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Sappi Debuts Compostable Packaging

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Papermaker works with Innovia to create anaerobic digestion-friendly packaging.

REW Staff April 8, 2013

Innovia Films and Sappi Fine Paper Europe have combined their compostable substrates, Innovia Films’ NatureFlex and Sappi’s Algro Nature, to offer a form of packaging that can either be composted at home or be handled through an anaerobic digestion process that turns waste into an energy source.

In a jointly issued news release, the companies note that in 2014 a new EU Packaging Directive is set to come into force that “will place the responsibility for ensuring that packaging is not excessive for the purpose intended and is suitable for recycling, energy recovery or composting” will rest with the packaging producer.

Antoine de Forton, Sappi’s business development manager, says, “Many European countries have realized that home composting is a viable opportunity for managing some of the domestic household waste stream. It empowers home owners to take responsibility for their own degradable waste. Packs made from compostable packaging such as the Innovia Films and Sappi solution makes this task much easier.”

Eurostat, the statistical office of the European Union, says post-consumer plastic scrap packaging material in the EU15, increased from 9.9 million metric tons in 1998 to 13.1 million metric tons in 2008. Of this, 40 percent of it was landfilled, 20 percent incinerated, 23 percent recycled and 17 percent composted.
 
Packaging made from thin layers of mixed materials or plastic film can be difficult to recycle, the companies note, but there is considerable energy value from this type of packaging.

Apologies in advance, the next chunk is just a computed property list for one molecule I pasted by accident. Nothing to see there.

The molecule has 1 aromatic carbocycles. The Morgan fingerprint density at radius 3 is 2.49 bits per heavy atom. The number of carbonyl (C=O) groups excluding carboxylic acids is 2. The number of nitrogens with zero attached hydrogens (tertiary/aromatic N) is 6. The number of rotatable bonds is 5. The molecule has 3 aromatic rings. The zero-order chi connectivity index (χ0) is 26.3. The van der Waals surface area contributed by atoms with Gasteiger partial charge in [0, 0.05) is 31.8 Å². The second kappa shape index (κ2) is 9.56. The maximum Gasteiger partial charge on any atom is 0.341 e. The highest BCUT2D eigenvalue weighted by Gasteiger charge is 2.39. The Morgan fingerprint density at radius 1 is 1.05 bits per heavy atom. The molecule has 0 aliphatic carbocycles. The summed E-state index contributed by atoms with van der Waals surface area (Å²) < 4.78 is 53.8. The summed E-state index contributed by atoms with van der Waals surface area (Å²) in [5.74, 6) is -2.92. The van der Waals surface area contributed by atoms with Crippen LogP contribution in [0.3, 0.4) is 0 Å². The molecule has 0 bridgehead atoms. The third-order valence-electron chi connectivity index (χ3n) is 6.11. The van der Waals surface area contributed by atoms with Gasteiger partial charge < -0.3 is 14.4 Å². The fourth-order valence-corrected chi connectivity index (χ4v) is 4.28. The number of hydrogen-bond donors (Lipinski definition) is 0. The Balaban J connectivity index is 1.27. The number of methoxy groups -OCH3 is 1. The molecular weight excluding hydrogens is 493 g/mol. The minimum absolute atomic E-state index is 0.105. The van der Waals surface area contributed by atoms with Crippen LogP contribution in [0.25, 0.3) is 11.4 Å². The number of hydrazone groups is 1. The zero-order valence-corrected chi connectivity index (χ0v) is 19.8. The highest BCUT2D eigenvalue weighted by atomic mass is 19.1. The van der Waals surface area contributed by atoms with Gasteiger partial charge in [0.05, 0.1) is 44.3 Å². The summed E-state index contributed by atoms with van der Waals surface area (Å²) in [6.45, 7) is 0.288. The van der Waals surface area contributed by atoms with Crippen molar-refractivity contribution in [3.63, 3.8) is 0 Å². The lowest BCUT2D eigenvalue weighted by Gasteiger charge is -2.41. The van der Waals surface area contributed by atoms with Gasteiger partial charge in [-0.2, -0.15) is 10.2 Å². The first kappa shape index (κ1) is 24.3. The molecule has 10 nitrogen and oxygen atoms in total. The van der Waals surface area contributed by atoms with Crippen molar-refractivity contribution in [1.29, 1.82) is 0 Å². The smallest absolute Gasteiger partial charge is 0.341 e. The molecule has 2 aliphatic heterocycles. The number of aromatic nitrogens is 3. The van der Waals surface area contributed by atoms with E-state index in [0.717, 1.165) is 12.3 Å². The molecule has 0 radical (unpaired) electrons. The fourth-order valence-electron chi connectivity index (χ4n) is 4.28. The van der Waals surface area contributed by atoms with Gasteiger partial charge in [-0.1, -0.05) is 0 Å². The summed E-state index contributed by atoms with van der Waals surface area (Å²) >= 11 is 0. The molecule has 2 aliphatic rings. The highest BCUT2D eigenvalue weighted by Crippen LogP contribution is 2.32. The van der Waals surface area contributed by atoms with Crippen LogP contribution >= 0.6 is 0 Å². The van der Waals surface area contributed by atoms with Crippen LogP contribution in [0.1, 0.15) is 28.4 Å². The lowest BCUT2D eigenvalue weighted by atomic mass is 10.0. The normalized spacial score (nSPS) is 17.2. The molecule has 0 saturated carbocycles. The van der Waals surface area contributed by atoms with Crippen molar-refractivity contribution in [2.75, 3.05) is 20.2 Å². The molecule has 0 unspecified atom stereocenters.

Both NatureFlex and Algro Nature “have been fully tested and independently certified to be compostable, both in home and industrial environments, by Vinçotte’s OK Compost Home certification, and DIN E13432 certification by DIN CERTCO. In addition, the products are food-contact approved.

Sappi Fine Paper Europe’s Algro Nature is a one side coated, glossy paper and Leine Nature is its uncoated equivalent. (More information on Sappi Fine Paper’s sustainable practices in North America can be found here [http://www.recyclingtoday.com/rt0313-paper-consumer-sustainability.aspx].

“The combination of these natural materials provide the essential barrier requirements of each of the product groups represented by these prototype coffee, snack bar and single serve drink packs,” says Paul Barker, Innovia Films product manager, Cello. “In real applications this packaging would facilitate the disposal of the contents with the packaging into either home or industrial composting environments.”

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